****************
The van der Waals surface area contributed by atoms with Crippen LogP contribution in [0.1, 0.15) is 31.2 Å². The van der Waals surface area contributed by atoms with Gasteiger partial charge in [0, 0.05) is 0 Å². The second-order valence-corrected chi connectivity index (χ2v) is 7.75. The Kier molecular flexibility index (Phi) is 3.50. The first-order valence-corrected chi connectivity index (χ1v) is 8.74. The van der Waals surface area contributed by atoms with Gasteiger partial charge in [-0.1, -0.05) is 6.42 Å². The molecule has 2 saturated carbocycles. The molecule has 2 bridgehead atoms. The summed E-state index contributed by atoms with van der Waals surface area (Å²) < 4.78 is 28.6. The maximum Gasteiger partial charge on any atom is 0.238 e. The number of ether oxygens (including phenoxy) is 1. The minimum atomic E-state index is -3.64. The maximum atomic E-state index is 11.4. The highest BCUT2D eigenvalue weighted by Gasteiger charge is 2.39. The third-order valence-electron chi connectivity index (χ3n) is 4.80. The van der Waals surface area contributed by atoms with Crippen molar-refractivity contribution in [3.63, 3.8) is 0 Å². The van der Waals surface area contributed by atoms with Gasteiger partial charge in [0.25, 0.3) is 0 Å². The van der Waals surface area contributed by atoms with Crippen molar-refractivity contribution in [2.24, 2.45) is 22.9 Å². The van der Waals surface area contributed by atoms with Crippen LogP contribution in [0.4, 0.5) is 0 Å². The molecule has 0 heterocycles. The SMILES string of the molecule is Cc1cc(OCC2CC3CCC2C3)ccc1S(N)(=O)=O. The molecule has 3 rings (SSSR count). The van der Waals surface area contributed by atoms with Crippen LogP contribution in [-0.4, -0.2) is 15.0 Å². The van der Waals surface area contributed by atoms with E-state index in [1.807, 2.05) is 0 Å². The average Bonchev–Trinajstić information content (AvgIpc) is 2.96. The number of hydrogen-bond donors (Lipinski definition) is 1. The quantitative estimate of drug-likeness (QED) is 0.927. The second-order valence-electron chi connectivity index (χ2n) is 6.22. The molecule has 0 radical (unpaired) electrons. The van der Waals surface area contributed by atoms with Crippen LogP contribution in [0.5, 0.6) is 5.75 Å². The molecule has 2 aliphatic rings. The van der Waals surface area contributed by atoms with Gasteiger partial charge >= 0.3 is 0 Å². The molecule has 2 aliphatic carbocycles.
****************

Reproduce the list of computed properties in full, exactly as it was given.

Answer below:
The van der Waals surface area contributed by atoms with Crippen LogP contribution in [0.1, 0.15) is 31.2 Å². The van der Waals surface area contributed by atoms with Gasteiger partial charge in [0, 0.05) is 0 Å². The second-order valence-corrected chi connectivity index (χ2v) is 7.75. The Kier molecular flexibility index (Phi) is 3.50. The first-order valence-corrected chi connectivity index (χ1v) is 8.74. The van der Waals surface area contributed by atoms with Gasteiger partial charge in [-0.1, -0.05) is 6.42 Å². The molecule has 2 saturated carbocycles. The molecule has 2 bridgehead atoms. The summed E-state index contributed by atoms with van der Waals surface area (Å²) < 4.78 is 28.6. The maximum Gasteiger partial charge on any atom is 0.238 e. The number of ether oxygens (including phenoxy) is 1. The minimum atomic E-state index is -3.64. The maximum atomic E-state index is 11.4. The highest BCUT2D eigenvalue weighted by Gasteiger charge is 2.39. The third-order valence-electron chi connectivity index (χ3n) is 4.80. The van der Waals surface area contributed by atoms with Crippen molar-refractivity contribution in [3.63, 3.8) is 0 Å². The van der Waals surface area contributed by atoms with Gasteiger partial charge in [0.25, 0.3) is 0 Å². The van der Waals surface area contributed by atoms with Crippen molar-refractivity contribution in [2.24, 2.45) is 22.9 Å². The van der Waals surface area contributed by atoms with Crippen LogP contribution in [0.4, 0.5) is 0 Å². The molecule has 0 heterocycles. The SMILES string of the molecule is Cc1cc(OCC2CC3CCC2C3)ccc1S(N)(=O)=O. The molecule has 3 rings (SSSR count). The van der Waals surface area contributed by atoms with Crippen LogP contribution in [-0.4, -0.2) is 15.0 Å². The van der Waals surface area contributed by atoms with E-state index in [1.807, 2.05) is 0 Å². The average Bonchev–Trinajstić information content (AvgIpc) is 2.96. The number of hydrogen-bond donors (Lipinski definition) is 1. The quantitative estimate of drug-likeness (QED) is 0.927. The second-order valence-electron chi connectivity index (χ2n) is 6.22. The molecule has 0 radical (unpaired) electrons. The van der Waals surface area contributed by atoms with Crippen LogP contribution in [0.5, 0.6) is 5.75 Å². The molecule has 2 aliphatic rings. The van der Waals surface area contributed by atoms with Gasteiger partial charge >= 0.3 is 0 Å². The molecule has 2 aliphatic carbocycles.